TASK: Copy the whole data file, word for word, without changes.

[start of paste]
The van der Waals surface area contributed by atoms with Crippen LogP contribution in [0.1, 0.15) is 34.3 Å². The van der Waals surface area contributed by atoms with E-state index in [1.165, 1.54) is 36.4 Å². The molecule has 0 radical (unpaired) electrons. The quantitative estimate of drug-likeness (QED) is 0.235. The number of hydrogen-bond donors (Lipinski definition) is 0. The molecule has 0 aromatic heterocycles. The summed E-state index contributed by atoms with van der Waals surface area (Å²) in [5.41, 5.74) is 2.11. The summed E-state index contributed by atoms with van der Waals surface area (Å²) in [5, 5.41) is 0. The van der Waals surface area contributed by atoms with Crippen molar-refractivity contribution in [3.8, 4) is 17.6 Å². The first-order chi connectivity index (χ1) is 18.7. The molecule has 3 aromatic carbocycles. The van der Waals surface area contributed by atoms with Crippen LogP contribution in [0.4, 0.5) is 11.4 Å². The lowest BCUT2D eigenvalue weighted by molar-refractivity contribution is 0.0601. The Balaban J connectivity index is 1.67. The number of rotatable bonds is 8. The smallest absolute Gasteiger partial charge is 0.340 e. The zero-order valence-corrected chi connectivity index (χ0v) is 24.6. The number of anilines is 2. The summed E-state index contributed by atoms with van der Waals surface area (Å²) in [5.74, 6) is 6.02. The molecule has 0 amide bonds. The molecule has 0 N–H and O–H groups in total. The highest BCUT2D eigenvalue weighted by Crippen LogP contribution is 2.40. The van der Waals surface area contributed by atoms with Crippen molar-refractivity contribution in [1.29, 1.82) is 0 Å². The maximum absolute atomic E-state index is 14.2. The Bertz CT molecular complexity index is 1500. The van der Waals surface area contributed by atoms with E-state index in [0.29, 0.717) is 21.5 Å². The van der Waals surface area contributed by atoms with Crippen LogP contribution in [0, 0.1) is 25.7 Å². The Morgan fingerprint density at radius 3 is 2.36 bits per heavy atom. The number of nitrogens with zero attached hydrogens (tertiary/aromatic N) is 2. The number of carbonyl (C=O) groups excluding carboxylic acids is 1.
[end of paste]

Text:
The van der Waals surface area contributed by atoms with Crippen LogP contribution in [0.1, 0.15) is 34.3 Å². The van der Waals surface area contributed by atoms with E-state index in [1.165, 1.54) is 36.4 Å². The molecule has 0 radical (unpaired) electrons. The quantitative estimate of drug-likeness (QED) is 0.235. The number of hydrogen-bond donors (Lipinski definition) is 0. The molecule has 0 aromatic heterocycles. The summed E-state index contributed by atoms with van der Waals surface area (Å²) in [5.41, 5.74) is 2.11. The summed E-state index contributed by atoms with van der Waals surface area (Å²) in [5, 5.41) is 0. The van der Waals surface area contributed by atoms with Crippen molar-refractivity contribution in [3.8, 4) is 17.6 Å². The first-order chi connectivity index (χ1) is 18.7. The molecule has 3 aromatic carbocycles. The van der Waals surface area contributed by atoms with Crippen LogP contribution in [0.4, 0.5) is 11.4 Å². The lowest BCUT2D eigenvalue weighted by molar-refractivity contribution is 0.0601. The Balaban J connectivity index is 1.67. The number of rotatable bonds is 8. The smallest absolute Gasteiger partial charge is 0.340 e. The zero-order valence-corrected chi connectivity index (χ0v) is 24.6. The number of anilines is 2. The summed E-state index contributed by atoms with van der Waals surface area (Å²) in [5.74, 6) is 6.02. The molecule has 0 amide bonds. The molecule has 0 N–H and O–H groups in total. The highest BCUT2D eigenvalue weighted by Crippen LogP contribution is 2.40. The van der Waals surface area contributed by atoms with Crippen molar-refractivity contribution in [1.29, 1.82) is 0 Å². The maximum absolute atomic E-state index is 14.2. The Bertz CT molecular complexity index is 1500. The van der Waals surface area contributed by atoms with E-state index in [0.29, 0.717) is 21.5 Å². The van der Waals surface area contributed by atoms with Crippen LogP contribution in [0, 0.1) is 25.7 Å². The Morgan fingerprint density at radius 3 is 2.36 bits per heavy atom. The number of nitrogens with zero attached hydrogens (tertiary/aromatic N) is 2. The number of carbonyl (C=O) groups excluding carboxylic acids is 1.